When all else is dismal, dank and increasingly slimy, the garden produces its last hurrah, with a conjuror's flourish. Every year I forget that this is going to happen, and so deny myself the pleasure of anticipation, like I do with the first rose bloom of the season.
For most of the season the pampas grass provides a green exclamation mark in the centre of the top part of the garden, doing its job of dividing two areas into separate entities . Then in autumn the luxuriant plumes start to appear, emerging out of their casings gradually over the course of several days.
Now, there is pampas grass and pampas grass ! I remain totally unmoved by the stiffly upright military plumes which are seen more commonly. But the variety which, by chance, I have in the garden is totally different. The plumes are pendulous, weeping things of beauty, blowing in the wind and rippling in the sunlight.
Not only that ... they are PINK! Almost sacrilegious, I know ! Forget boring old cream, 'cos pink is the new kid on the block.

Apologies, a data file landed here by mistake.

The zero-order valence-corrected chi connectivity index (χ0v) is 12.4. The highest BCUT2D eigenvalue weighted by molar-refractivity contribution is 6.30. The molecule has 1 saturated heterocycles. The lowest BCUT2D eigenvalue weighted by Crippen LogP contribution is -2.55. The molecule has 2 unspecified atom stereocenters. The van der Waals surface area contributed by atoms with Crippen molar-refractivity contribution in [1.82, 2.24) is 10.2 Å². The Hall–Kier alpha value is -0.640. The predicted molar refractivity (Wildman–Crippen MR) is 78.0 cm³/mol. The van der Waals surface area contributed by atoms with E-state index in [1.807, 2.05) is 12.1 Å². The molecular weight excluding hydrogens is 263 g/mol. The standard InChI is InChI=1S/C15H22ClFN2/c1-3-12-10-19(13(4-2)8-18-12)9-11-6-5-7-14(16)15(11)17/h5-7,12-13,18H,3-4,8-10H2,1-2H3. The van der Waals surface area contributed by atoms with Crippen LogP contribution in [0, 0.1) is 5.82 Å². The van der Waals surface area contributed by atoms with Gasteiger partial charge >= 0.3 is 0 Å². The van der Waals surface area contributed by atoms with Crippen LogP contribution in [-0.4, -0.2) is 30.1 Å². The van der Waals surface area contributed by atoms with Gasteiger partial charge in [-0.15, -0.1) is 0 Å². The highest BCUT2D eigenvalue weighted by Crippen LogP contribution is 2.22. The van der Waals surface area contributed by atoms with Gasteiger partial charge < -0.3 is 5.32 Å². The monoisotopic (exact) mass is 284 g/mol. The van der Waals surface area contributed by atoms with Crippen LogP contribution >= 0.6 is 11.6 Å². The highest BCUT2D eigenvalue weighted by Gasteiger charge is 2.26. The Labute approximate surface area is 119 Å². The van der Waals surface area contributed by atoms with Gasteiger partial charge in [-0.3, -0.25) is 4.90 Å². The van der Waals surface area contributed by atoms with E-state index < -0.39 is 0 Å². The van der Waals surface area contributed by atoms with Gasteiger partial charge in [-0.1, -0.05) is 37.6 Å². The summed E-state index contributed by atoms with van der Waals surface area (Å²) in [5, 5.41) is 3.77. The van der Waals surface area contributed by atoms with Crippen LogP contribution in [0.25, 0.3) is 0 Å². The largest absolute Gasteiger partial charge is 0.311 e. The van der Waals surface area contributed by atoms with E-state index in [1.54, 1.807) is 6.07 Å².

If you want to be gender specific, it is very feminine, compared to the shorn rigidity of the more common upright variety.
Some of my soldiers have fallen in the line of duty already, buffeted by the high winds and heavy rain, so they are a fleeting pleasure.
I must have bought this Pampas Grass, and made that decision maybe twenty five years ago, but I have no idea where I got it from, or the name of the variety. But, there it is, brightening every dreary December day, bringing freshness, colour and movement to a fading garden.
The very last hurrah before the snowdrops herald a brand new growing season, and do you know something ... that isn't far away at all.